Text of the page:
Beer and Other Sins: Counting change in Chinatown

Every time the automatic doors open, Adelaide reminds those sitting in the new Chinatown food court that it is a cold, dry night outside.

It is nearly 6pm on a Friday and the flow of people filtering in for dinner means the doors never close. The gentle breeze it creates carries a chill that circulates the room. No one takes off their coats.

The key feature of the new food court is its bar. Behind the counter a young woman in a bright pink hoodie does her best not to let anyone standing in line wait more than a minute for a drink. She moves quickly and works efficiently, but it’s clear she’s new.

Next to her is Kim Lee, who moves as quickly as she speaks.

“Need any advice?” she asks with a smile as she leans over the bar into talking distance.

Officially Lee is the marketing officer for the entire food court. Mostly, her role involves remembering the things other people forget. Since this place is new and the staff is young, they don’t always know how to mix a gin and tonic, or where to reach for the Sauvignon Blanc. Lee herself is no bartender, she just likes good food and enjoys a drink, so until her staff catch up, she’s around to help out.

In some way, Lee’s new too. She’s a local who left for Hong Kong in the ‘80s after university. It was never her plan to stay away for so long, but once she settled in, she found Hong Kong was a different city every day.

Before she knew it, two decades had gone by. When she decided to come back to Adelaide for good to care for her elderly parents, Lee left behind a bad marriage and a job as the global marketing manager for a German light bulb company.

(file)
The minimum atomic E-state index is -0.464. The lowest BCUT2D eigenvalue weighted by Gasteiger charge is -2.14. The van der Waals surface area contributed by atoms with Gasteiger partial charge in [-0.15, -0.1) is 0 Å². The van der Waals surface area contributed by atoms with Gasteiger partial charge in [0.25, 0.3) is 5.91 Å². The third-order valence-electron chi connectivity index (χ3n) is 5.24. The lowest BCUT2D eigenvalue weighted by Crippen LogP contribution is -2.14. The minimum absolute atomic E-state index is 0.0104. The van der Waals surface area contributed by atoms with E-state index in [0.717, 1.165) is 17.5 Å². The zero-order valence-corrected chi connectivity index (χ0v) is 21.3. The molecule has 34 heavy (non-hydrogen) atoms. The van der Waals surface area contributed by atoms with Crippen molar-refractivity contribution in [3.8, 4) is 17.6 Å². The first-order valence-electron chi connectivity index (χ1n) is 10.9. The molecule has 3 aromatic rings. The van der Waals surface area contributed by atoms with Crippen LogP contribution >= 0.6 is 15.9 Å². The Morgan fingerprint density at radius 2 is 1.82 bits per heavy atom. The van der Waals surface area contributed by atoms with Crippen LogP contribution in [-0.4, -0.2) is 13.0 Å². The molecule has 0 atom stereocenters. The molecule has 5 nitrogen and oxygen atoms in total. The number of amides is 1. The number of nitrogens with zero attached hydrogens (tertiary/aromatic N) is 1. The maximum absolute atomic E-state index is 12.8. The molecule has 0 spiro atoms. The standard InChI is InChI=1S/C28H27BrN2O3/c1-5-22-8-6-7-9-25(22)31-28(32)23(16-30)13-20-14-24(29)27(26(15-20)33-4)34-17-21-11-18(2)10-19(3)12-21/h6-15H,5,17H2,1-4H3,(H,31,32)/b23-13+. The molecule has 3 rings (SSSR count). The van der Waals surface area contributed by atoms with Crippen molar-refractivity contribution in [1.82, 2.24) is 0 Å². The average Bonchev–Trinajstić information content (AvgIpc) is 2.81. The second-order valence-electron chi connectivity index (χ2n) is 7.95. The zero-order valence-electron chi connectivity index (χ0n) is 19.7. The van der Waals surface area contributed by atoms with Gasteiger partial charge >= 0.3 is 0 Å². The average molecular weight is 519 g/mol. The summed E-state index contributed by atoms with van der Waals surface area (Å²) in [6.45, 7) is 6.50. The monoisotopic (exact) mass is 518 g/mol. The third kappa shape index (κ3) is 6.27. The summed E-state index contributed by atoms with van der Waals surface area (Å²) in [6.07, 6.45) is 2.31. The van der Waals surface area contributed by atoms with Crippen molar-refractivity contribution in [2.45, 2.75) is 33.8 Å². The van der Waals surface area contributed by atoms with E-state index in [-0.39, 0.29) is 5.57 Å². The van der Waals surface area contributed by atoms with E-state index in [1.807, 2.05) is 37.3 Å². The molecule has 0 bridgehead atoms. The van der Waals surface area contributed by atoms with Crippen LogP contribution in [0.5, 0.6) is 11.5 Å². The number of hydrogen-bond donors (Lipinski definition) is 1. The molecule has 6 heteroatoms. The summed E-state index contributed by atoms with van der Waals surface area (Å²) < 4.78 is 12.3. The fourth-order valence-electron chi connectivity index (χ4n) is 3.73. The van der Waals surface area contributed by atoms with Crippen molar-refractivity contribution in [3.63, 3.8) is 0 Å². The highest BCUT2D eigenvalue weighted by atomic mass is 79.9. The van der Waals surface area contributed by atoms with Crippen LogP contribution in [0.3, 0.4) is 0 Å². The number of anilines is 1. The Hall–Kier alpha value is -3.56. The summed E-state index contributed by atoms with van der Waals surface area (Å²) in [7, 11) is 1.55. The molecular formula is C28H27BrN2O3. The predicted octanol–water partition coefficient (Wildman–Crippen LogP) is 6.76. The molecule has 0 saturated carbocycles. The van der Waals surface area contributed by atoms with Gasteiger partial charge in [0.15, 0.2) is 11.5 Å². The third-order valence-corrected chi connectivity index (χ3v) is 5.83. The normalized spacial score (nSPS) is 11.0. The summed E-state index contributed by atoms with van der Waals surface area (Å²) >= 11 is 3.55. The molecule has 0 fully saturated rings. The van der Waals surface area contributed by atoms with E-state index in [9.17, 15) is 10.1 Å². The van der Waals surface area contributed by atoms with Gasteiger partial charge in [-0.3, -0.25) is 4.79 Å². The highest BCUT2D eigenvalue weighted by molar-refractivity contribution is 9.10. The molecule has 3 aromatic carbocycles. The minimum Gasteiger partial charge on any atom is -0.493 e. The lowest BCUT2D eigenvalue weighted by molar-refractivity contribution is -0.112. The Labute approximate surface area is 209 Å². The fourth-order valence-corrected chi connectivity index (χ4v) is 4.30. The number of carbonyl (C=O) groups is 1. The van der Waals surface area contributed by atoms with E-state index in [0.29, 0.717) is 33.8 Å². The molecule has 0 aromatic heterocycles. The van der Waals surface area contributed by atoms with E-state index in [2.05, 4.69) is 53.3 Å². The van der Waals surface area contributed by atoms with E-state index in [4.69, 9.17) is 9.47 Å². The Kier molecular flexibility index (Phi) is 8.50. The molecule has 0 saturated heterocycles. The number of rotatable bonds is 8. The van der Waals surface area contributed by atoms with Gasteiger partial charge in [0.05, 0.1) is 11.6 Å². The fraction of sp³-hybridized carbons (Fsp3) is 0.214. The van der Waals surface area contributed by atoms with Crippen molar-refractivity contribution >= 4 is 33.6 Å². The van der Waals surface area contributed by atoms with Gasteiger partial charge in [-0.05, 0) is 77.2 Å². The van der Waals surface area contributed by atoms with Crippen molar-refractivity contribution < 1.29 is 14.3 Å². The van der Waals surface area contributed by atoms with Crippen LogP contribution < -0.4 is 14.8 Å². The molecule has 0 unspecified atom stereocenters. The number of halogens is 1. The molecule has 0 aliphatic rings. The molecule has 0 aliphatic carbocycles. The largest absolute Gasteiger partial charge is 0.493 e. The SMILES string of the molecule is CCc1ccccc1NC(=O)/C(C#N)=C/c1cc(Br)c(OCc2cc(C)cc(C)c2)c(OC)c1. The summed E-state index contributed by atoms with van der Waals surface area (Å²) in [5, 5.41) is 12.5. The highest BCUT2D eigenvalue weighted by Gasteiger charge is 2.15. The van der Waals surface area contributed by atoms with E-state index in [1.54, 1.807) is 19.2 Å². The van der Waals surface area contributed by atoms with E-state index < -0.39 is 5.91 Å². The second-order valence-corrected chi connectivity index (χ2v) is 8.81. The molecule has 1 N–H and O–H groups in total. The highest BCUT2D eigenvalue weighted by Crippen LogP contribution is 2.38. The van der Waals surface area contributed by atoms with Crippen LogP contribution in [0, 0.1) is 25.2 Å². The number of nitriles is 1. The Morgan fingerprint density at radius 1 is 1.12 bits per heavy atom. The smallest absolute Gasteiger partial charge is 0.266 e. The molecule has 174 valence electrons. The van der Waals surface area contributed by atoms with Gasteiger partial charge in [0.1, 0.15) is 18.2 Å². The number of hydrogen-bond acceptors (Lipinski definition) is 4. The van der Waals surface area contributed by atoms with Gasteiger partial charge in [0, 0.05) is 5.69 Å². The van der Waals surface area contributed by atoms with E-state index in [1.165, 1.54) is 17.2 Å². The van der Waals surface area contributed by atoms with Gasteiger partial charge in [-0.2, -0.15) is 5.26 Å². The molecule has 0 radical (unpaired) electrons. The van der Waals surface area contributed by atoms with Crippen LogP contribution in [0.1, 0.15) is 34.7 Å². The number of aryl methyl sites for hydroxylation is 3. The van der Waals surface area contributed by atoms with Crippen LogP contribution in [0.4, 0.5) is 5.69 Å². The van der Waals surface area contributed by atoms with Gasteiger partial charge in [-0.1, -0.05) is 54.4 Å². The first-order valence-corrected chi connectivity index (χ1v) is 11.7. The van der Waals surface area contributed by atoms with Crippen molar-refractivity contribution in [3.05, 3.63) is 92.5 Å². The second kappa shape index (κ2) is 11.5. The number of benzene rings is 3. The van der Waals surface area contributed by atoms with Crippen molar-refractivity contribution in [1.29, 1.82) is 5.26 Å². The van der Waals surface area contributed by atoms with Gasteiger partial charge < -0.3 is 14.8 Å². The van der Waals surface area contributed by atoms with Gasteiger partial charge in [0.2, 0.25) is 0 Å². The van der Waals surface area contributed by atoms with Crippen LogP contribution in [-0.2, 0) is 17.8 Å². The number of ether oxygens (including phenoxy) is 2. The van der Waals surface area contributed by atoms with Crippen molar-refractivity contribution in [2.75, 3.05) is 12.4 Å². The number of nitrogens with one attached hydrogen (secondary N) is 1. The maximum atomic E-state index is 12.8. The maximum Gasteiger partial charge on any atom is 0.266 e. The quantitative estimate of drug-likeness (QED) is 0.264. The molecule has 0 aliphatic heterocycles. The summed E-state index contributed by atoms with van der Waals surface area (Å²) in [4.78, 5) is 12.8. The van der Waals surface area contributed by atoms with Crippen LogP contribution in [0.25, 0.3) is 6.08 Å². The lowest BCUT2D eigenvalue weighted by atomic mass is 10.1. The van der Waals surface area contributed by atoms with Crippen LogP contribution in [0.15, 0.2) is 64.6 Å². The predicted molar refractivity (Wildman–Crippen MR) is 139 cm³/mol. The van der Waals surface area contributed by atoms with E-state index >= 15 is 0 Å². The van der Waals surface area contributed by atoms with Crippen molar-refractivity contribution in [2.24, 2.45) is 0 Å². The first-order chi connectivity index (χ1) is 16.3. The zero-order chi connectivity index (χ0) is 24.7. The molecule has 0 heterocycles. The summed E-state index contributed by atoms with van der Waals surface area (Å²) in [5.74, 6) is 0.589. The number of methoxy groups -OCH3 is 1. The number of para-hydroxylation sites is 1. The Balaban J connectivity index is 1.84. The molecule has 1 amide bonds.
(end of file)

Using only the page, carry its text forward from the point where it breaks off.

She’s only been back a year now and she’s noticing change in the little things. Grocery stores now stock bok choy, everyone knows how to use chopsticks and Chinatown has its own identity. Back when she was young, she says, the place used to look more like Lygon Street in Melbourne.

“What I like about Adelaide is hearing the birds sing,” she says. “Blue skies, clear skies, clouds. You don’t get that in Asia.”

When I ask about the recent fire, she says it’s the thing everyone’s been talking about it.

“We’re kind of lucky it didn’t come through to here,” Lee says. “I didn’t know it was that big. I didn’t know until I saw the news reports.”

In early July on a cold Tuesday morning, the block of shops on the other side of Moonta Street lit up the sky in a neon blaze. The firefighters who were called to the scene found themselves navigating a rabbits’ warren of narrow passages and sharp corners as they raced to stop it from spreading.

As news slowly started to spread, people tried to work out what happened and Lee, for a brief moment, had a moment of panic.

It’s been three months since she landed the job and, so far, she has spent most of that time working until midnight to get the place ready to open. One of her tasks was to handle fire compliance. The moment she learned the scale of the fire, she thought it had spread to their building and that she maybe had missed something.

By the afternoon the $3.5 million redeveloped food court remained untouched, but the acrid smell of smoke hung in the air. People had gathered to gawk as carpenters went to work boarding up the shopfronts. At first the cops thought it may have been arson, but later they pinned the cause down to an electrical fault in a fridge.

The fire is sad, Lee says, but if Hong Kong taught her anything, it’s that nothing stays the same for long. All you can do is try to adapt and that’s what people are doing now. It’s only been three days and the Chinatown Association of South Australia have already mobilised in support to hold a fundraiser at $100 a ticket. Meanwhile, the owners of Dumpling King, an Adelaide favourite, are talking about reopening at the food court.

“When the old goes, the new comes and it gets revamped,” Lee says. “You just have to be able to answer the next question before it comes up.”

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